An Explanation of the Divine Liturgy

It has been mentioned several times that Bethany Lutheran Church in Naperville, IL has in its pew racks a laminated 9″x14″ (7″ wide folded) pamphlet that describes the Divine Service. This is useful for visitors or those unfamiliar with the liturgical service. It’s been seen by many at BJS conferences held at the church over the past several years.

The Brothers of John the Steadfast has worked with Bethany to make this available to other churches. We’ve spent some time working on this document to make it as clear as possible for people unfamiliar with our services.

The first version available for public distribution is found below.

We would appreciate everyone at least reviewing it, and leaving any comments that would help readers understand it be posted below.

About Norm Fisher

Norm was raised in the UCC in Connecticut, and like many fell away from the church after high school. With this background he saw it primarily as a service organization. On the miracle of his first child he came back to the church. On moving to Texas a few years later he found a home in Lutheranism when he was invited to a confessional church a half-hour away by our new neighbors.

He is one of those people who found a like mind in computers while in Middle School and has been programming ever since. He's responsible for many websites, including the Book of Concord, LCMSsermons.com, and several other sites.

He has served the church in various positions, including financial secretary, sunday school teacher, elder, PTF board member, and choir member.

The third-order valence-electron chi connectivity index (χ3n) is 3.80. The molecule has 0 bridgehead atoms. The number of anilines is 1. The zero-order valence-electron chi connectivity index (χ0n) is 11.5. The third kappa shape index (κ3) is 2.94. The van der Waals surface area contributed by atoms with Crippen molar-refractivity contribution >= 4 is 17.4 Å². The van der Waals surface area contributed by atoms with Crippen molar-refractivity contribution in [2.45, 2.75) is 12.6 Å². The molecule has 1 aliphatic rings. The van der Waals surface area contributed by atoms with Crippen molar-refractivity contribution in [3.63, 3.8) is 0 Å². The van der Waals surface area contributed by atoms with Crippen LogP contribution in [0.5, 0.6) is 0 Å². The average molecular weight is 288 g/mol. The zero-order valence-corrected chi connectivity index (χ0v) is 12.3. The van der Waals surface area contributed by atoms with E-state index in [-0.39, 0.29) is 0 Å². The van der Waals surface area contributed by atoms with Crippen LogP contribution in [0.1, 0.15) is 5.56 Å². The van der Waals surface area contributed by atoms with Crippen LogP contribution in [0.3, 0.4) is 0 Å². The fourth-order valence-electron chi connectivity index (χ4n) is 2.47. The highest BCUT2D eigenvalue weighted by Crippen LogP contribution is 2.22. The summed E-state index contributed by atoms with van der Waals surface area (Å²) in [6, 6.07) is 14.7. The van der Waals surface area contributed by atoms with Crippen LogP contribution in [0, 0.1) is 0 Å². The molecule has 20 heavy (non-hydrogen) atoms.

More of his work can be found at KNFA.net.

Comments

An Explanation of the Divine Liturgy — 36 Comments

  1. FYI: under Confession, the word ‘receiving’ is misspelled ‘reeiving’. Those darn sticky ‘c”s!

  2. Could another copy be made to follow the order of LSB Divine Service 3? This one is based on LSB DS 1 and 2. It might be a little confusing to a visitor if they find things in a different order and not matching up with what they see on the Worship Bulletin or in the hymnal. Thanks!

  3. Thanks for the comments; I’ve updated the version above taking account the changes. Are there enough differences in DS3 to make a completely different version needed? I’ve added the following to the heading:

    “We may use a different setting of this basic service, but it will always include these elements, though perhaps in a slightly different order.”

  4. A most excellent document, concise enough to put in a pew, with plenty of food for the non-Lutheran (and, yes, even the Lutheran!) to chew on for many weeks to come. My 2¢ worth on it:
    *) The picture on page 1 — is it not a line-drawing picture of the front of Bethany/Naperville? Don’t get me wrong – Bethany/Naperville is a very beautiful house of worship .. however, it is a bit different than the average house of worship. This might “throw off” the guest at other churches who use this resource. My suggestion — use a generic lectern/altar/pulpit line art pic, or pics of the Means of Grace … just a suggestion.
    *) The Verse between the Epistle and Gospel — John 6:68 is not quoted in DS3, 4, or 5. That’s just one example that caught my eye — maybe there are others?
    You can take my suggestions for what they’re worth.

  5. May I print this off? Do I need permissions? I downloaded it and it would not let me print it off. Is there any other way I can access this? I want to use it for my 7th grade confirmation class when we study the 3rd commandment. Thanks for any help

  6. Off-hand, the only thing I would like to see in addition to what’s been mentioned, is a Scriptural basis for the overall structure of the service, e.g. why it is structured this way and not another way. Isn’t it based on the structure of the Old Testament services?

  7. When the final formatting is completed I’d like to get copies for my congregation. Please advise how one might do this. Thanks.

  8. The copy I am looking at right this minute does not iinclude the Post Communion Canticle/Nunc Dimittis.

  9. @Norm Fisher #17